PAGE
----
2.1 1050 ppm 1334 ppm 1470 ppm 21
2.2 1100 ppm 1408 ppm 1540 ppm 22
2.3 1150 ppm 1472 ppm 1610 ppm 23
2.4 1200 ppm 1536 ppm 1680 ppm 24
2.5 1250 ppm 1600 ppm 1750 ppm 25
2.6 1300 ppm 1664 ppm 1820 ppm 26
2.7 1350 ppm 1728 ppm 1890 ppm 27
2.8 1400 ppm 1792 ppm 1960 ppm 28
2.9 1450 ppm 1856 ppm 2030 ppm 29
3.0 1500 ppm 1920 ppm 2100 ppm 30
3.1 1550 ppm 1984 ppm 2170 ppm 31
3.2 1600 ppm 2048 ppm 2240 ppm 32

There are three conversion factors which various manufacturers use for displaying ppm’s…

USA 1 ms/cm (EC 1.0 or CF 10) = 500 ppm
European 1 ms/cm (EC 1.0 or CF 10) = 640 ppm
Australian 1 ms/cm (EC 1.0 or CF 10) = 700 ppm

For example,

Hanna, Milwaukee 1 ms/cm (EC 1.0 or CF 10) = 500 ppm
Eutech 1 ms/cm (EC 1.0 or CF 10) = 640 ppm
Truncheon 1 ms/cm (EC 1.0 or CF 10) = 700 ppm


pH scale
Soil, hydroponics and aeroponics
TDS and EC
Feeding the plants

All living things on earth need water (H2O) to survive. Plants (just like humans) require water and are made up of about 2/3 water. It’s important to have a good understanding of the type of water that your plants receive in the same way that it’s important to know how different foods have different effects on our own bodies. Water content is always different, so we’ve provided a few guidelines to understand how it’s used.

pH scale

Testing and maintaining pH

The pH scale essentially measures the acidity and alkalinity levels in water. “pH” is an acronym for the potential § of the existence of the hydrogen ion (H+) in the water. The scale runs from 1 to 14, meaning that a pH of 7.0 has an equal balance between hydrogen ions (H+) and hydroxyl ions (OH-).

You can think of pH like the hotness or coldness of your food. If your food is too hot, then you will burn your tongue or get heartburn. If it’s too cold, your teeth will hurt and you’ll get brain freeze. Finding the ideal pH balance is important for marijuana plants to absorb their food and have good health.

Download my free marijuana grow guide at this link for more about pH and TDS levels

The plant may experience conditions throughout the scale that affect its ability to absorb certain nutrients. That’s why it’s very important to monitor the pH levels in the soil and the water so the roots and the plant itself remain healthy.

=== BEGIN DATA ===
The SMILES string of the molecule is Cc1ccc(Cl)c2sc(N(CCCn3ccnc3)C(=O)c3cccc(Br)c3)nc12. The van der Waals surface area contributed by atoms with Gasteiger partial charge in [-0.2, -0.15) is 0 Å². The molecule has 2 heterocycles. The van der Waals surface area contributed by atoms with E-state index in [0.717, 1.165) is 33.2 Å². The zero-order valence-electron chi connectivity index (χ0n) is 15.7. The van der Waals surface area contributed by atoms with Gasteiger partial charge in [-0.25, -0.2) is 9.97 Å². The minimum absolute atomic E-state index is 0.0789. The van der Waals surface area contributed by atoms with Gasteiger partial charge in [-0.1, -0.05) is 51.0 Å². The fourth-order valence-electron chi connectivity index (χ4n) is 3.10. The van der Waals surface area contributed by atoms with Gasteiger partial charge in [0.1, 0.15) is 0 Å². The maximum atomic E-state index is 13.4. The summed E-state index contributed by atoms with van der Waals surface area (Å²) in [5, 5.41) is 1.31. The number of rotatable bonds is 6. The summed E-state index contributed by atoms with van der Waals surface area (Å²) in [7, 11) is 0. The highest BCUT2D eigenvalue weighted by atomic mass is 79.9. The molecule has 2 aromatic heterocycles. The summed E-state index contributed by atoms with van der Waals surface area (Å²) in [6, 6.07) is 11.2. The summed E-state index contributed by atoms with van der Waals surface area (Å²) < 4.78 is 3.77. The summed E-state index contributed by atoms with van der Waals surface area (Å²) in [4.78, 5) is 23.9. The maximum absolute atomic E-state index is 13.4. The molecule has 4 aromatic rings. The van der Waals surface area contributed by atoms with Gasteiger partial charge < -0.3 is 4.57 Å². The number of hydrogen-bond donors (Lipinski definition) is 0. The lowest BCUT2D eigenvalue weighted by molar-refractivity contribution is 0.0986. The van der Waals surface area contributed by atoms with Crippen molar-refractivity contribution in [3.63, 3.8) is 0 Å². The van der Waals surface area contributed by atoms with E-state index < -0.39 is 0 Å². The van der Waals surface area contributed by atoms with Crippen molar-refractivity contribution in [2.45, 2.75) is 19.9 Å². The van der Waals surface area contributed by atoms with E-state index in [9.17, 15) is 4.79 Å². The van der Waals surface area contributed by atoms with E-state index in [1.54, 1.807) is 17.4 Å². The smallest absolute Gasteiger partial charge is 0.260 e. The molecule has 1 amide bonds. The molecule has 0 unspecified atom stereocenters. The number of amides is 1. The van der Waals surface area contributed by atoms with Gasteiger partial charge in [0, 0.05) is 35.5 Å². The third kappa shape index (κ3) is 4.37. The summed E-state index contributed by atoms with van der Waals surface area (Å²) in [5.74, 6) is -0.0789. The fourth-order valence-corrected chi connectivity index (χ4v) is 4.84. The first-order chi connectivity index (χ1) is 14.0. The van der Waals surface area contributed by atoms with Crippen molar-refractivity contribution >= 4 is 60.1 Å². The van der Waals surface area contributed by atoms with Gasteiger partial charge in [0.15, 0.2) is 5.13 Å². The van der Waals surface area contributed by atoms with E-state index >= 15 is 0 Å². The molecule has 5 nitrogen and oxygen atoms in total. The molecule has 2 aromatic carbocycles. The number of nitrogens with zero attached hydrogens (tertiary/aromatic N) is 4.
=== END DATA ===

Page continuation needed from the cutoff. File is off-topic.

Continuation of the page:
Soil, hydroponics and aeroponics

Soil, hydroponics and aeroponics pH, TDS and EC

The medium of soil acts as a buffer that can mitigate damage from any mistakes. That is to say, soil is much more forgiving for newbies. Of course, any damage that occurs with soil is much more difficult to fix. To avoid poor pH levels, mix a sample of your soil with distilled water, and then test the pH level of the water.

Hydroponic systems function by feeding all the nutrients a plant needs through mediums that are rather inert compared to soil. This effectively reduces the buffer zone that soil provides. Cocos or rock-wool can still provide a small buffer that contains its own pH level. Of course, you should compensate for that by adjusting the nutrient solution.

With aeroponics, there is no medium, which means there is no buffer. You won’t have to compensate for any medium so the nutrient solution in the water can be input directly.

It should be noted that the pH level of a nutrient solution is not always the same as the pH level at the plants’ roots. Look at the table to find compensation values for different mediums. pH, TDS/EC values are often contingent on temperature and time.

The primary food delivery system is water, and the plants use a process called “osmosis” to make it happen. The plants pull in nutrients through their roots and the nutrient levels are balanced in the water that’s in the plant and the water that’s around the roots. All the nutrients are absorbed through the external water, and the plant discharges waste (salts). Plants use the same “don’t-shit-where-you-eat” logic that we do, meaning that it’s important to understand how many and what nutrients are in the water.

TDS and EC

TDS and EC for cannabis Inexpensive pH meters can be found at most garden centers, grow shops, and pond stores. You can measure the concentration of ionic salts in the water with two different scales:
•Total Dissolved Solids (TDS) measured in Parts Per Million (PPM)
•Electrical Conductivity (EC)

Water that is pure H2O will not efficiently conduct electricity, but most tap water will contain necessary ions (H+ and Cl-) for conducting electricity. More ions will result in better conductivity. We use this relationship to determine how many nutrients (salts) are in the water.

Plants require diets that are as diverse as diets for people. Some plants may need larger meals that offer more nutrients for growing. By contrast, other plants might be “drowned” by too many nutrients and would require smaller meals. The best TDS values will differ depending on the foods provided and the plants themselves.

Feeding the plants

Feeding the cannabis plantsSoil For the most part, the pH balance is more important to soil growers than TDS/EC values (although an TDS meter is always a good investment). You can monitor the soil using only pH and staying within the recommended range.

That being said, some nutrients are absorbed more fluidly at different pH levels. The graph illustrates the ideal pH values to optimize nutrient absorption. For instance, nitrogen (N) absorbs better at pH 6.0, while phosphorous § and potassium (K) are better at 6.25 and up. This may necessitate a change in pH values when you shift from vegetative state to flowering.

Quick Tip: Always prepare the formula before measuring and changing the pH when you’re mixing a nutrient solution.